Twelfth Night

 
 

With Purple Coat Production’s award winning production of Shakespeare’s Twelfth Night going on tour, Laura Marriott reviews its recent Dublin performance. For one night only, Liverpool’s award winning Purple Coat Production brought their tour of Shakespeare’s Twelfth Night to Dublin’s Smock Alley Theatre. They are supported by a wide range of celebrated actors including Stephen Fry, Sir Ian McKellen and by the Royal Shakespeare Company, and with good reason.

This powerful performance of one of Shakespeare’s most entertaining love stories brought out the humour, wit and tragedy that marks the uneven path of love. Twins Viola and Sebastian are separated in a violent shipwreck leaving them washed ashore in a strange country.

Believing her brother to be dead, Viola assumes his image and identity in order to make her way in a man’s world. This leads to a tangled web of mistaken identity and confusion as Viola crosses paths with a host of characters including unsuccessful lovers Olivia and Orsino. Falling in love with Orsino, Viola finds herself cornered, unable to proclaim her love and yet at the same time is pursued by the love struck Olivia.

By choosing actors without physical similarities to play twins this version played with the idea of love at first sight and, suggested that by disguising their appearances they were able to find a love based on more than just outward appearances.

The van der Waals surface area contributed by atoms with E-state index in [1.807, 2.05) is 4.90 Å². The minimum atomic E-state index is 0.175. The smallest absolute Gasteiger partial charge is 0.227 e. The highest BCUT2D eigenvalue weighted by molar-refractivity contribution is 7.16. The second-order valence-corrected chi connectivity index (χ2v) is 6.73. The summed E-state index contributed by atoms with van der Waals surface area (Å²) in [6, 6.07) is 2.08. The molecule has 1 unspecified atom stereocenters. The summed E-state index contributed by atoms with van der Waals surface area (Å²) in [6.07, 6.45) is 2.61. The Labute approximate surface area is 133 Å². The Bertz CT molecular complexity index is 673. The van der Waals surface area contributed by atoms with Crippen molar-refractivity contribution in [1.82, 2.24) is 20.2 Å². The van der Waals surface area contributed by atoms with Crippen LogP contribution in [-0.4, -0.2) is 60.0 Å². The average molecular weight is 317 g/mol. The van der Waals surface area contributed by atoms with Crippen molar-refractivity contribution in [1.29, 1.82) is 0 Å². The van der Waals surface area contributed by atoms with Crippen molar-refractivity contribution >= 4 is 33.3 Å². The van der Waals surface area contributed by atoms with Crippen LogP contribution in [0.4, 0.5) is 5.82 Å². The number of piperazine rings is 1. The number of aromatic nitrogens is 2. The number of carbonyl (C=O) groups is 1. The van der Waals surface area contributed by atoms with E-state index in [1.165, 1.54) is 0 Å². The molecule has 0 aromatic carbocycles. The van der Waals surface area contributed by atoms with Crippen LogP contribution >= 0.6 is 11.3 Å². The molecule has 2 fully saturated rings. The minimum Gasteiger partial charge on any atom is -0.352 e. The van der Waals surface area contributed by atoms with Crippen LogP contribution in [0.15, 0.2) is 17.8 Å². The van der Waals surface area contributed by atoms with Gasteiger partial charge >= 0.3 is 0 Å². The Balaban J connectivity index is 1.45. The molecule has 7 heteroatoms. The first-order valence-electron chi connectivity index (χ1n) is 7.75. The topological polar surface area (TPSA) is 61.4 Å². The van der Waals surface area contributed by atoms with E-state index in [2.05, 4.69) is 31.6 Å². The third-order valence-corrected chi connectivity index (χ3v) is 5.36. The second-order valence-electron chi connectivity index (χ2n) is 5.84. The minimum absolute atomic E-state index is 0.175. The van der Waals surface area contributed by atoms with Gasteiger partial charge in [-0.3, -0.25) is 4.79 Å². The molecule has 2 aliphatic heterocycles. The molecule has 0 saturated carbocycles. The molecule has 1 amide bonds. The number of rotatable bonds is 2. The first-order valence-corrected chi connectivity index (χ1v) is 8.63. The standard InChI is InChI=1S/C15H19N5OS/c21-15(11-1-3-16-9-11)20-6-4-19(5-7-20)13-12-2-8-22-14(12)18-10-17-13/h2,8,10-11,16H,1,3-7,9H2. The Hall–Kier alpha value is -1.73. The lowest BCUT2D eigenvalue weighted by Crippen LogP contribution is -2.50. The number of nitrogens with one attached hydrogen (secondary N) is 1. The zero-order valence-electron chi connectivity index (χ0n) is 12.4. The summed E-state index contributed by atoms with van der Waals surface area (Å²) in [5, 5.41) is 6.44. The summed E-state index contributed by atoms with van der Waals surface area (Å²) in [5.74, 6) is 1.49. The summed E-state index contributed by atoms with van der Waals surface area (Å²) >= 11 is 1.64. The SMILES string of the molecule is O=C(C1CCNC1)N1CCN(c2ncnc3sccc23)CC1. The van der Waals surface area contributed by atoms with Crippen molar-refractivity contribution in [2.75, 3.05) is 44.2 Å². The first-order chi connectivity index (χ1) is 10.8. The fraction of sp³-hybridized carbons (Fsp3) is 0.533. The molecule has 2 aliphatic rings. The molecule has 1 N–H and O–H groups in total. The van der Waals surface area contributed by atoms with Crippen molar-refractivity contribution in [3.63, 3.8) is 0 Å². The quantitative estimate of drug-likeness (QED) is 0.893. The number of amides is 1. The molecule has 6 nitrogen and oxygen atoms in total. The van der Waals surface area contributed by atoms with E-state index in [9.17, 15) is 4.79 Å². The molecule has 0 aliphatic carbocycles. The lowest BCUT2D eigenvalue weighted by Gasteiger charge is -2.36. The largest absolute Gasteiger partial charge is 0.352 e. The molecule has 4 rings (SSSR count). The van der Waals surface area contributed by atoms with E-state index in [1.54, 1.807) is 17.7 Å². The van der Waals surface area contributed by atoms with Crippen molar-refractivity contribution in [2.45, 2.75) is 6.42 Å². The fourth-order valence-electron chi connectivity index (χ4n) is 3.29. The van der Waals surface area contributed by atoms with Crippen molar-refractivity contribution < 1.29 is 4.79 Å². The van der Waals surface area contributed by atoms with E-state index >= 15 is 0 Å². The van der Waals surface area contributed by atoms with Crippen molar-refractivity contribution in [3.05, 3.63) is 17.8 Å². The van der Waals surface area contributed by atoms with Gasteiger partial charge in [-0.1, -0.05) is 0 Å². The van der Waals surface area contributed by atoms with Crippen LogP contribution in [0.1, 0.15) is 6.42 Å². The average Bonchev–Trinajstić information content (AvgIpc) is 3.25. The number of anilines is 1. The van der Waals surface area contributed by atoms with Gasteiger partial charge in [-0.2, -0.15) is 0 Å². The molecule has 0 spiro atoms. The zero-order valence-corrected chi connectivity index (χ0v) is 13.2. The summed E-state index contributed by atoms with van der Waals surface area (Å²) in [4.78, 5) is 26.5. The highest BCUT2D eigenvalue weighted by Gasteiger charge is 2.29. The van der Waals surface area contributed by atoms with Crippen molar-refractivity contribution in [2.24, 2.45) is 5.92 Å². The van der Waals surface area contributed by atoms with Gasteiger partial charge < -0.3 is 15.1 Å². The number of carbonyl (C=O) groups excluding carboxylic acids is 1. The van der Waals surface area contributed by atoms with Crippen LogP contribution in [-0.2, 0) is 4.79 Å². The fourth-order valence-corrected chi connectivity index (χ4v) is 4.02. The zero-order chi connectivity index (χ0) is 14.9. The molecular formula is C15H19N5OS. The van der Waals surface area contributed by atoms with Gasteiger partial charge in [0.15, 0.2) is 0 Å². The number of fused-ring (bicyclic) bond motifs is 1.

As Olivia finds herself smitten with who she believes Viola to be, the cast play with the idea of identity and homosexuality. This culminates with Olivia finding herself nearly marrying a woman before accidentally becoming involved with the real Sebastian. Performed in the Boys School of Smock Alley theatre, Purple Coat bought a sense of summer holiday romances and holidays to the tail end of the Irish summer. The theatre works excellently acoustically and its limited space pushes the actors to a greater performance.

This worked particularly well as we saw court steward Malvolio being forced to question his sanity when interrogated by the witty and surprisingly lyrical fool. Here the audience were brought on a journey through identity, sanity and madness that raised many questions for both the characters as well as the audience.

The talented and vibrant cast capitalised on the danger and excitement found in love. Like many of Shakespeare plays, Twelfth Night came dangerously close to crashing into tragedy, before being salvaged as a romance. Each actor brought something special to the play, making this an incredibly watchable and enjoyable performance by a rising star company.

Twelfth Night serves as a reminder of the enduring nature of Shakespeare’s plays, as well as the endless possibilities of making a fresh and original production.

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